In an article written on her blog, titled ‘Brothel Licensing Not The Answer’, dated November 1st, 2011, Cate Faehrmann, MP for the Green Party, reminds lawmakers not to get caught up in the current frenzy and make knee-jerk decisions that do not take into account that the majority of legal sex workers are not caught up in this illegal activity.  The majority of sex workers perform their work safely and legitimately. Faehrmann cites evidential based research that shows decriminalisation is recognised as the world’s best practice standards for sex workers and their clients.

Faehrmann also talks about how the current licensing scheme regulating brothels in Queensland, namely the Prostitution Licensing Authority (PLA), does not address 90% of the sex industry, which is “…unregulated and illegal” (1).  While it is true that licensing does not address 90% of the industry, we can not be sure what percentage of that is ‘illegal’.  Sole traders in Queensland are also heavily regulated.

The problem in Queensland is that most of the strategies that sex workers use to maintain their safety and sanity like working in co-operatives, having a driver, debriefing with another sex worker in your workplace for example, becomes ‘illegal’ because of bad, poorly processed laws.   But even in a place like NSW where you have decriminalisation, people still revert back to the legal vs illegal dichotomy – so brothel owners who hate the competition argue that brothels that don’t have proper council planning permits are ‘illegal’.

Please focus your attention to improving the inconsistent implementation of existing sex industry guidelines across local government and other areas.  Sex workers have human rights too and it is therefore inappropriate to change or create new laws during a media frenzy!  Sex workers are not criminals either.  Earlier in the year, the Attorney-General, Honourable Nicola Roxon, released a media statement on the 4th of January, 2012, reminding us that the Human Rights (Parliamentary Scrutiny) Act 2011 is now in effect.  Human Rights will be “…bought into sharper focus in Parliament this year with all new laws to be checked to see if they stack up against human rights obligations”.  New laws must consider “… protection and promotion of human rights”.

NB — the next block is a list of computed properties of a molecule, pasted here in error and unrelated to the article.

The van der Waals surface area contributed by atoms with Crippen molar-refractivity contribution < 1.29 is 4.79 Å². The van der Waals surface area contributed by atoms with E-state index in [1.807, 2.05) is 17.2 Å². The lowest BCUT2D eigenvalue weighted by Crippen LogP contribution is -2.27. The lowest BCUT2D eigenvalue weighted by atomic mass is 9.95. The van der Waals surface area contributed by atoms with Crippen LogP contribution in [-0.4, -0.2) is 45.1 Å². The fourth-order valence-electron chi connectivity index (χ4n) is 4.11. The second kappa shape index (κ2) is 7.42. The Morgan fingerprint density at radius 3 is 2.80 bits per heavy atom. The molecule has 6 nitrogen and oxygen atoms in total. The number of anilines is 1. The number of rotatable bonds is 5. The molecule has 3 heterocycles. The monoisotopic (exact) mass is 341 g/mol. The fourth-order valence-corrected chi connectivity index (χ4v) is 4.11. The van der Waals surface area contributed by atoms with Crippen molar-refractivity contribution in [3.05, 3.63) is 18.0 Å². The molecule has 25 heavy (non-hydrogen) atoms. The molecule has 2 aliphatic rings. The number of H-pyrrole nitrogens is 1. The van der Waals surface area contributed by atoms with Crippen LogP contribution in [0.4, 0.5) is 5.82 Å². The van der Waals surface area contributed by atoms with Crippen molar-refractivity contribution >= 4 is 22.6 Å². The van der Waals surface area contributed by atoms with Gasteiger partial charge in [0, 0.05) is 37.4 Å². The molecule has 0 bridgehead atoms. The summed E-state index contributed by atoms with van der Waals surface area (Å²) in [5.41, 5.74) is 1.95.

The principles of freedom, respect, equality, dignity and a fair go, apply to everyone including sex workers.  Harcourt et al (2005) suggested that decriminalization seemed to provide the best outcomes for sex workers health and welfare and that this is a desirable outcome that affects the community as a whole.  I am not ashamed to be a sex worker.  I provide an outstanding service delivery in the face of huge stigma and discrimination.

I am an expert in my field and therefore I am informed about what the actual issues are.  I don’t want to see politically motivated lynch parties at government level take precedence over globally recognised, evidence-based research and best practice.  This would mean corruption at the highest level and symptomatic of a government that is incapable of caring for its people.  Please don’t take away my rights and revert to unsafe legislation and criminalisation.

by Jodine

© Copyright, 2012, escortjodine.com.  All Rights Reserved

References:

A Schloenhardt & Human Trafficking Working Group, Happy Birthday Brothels: Ten Years of Prostitution Regulation in Queensland, (2009).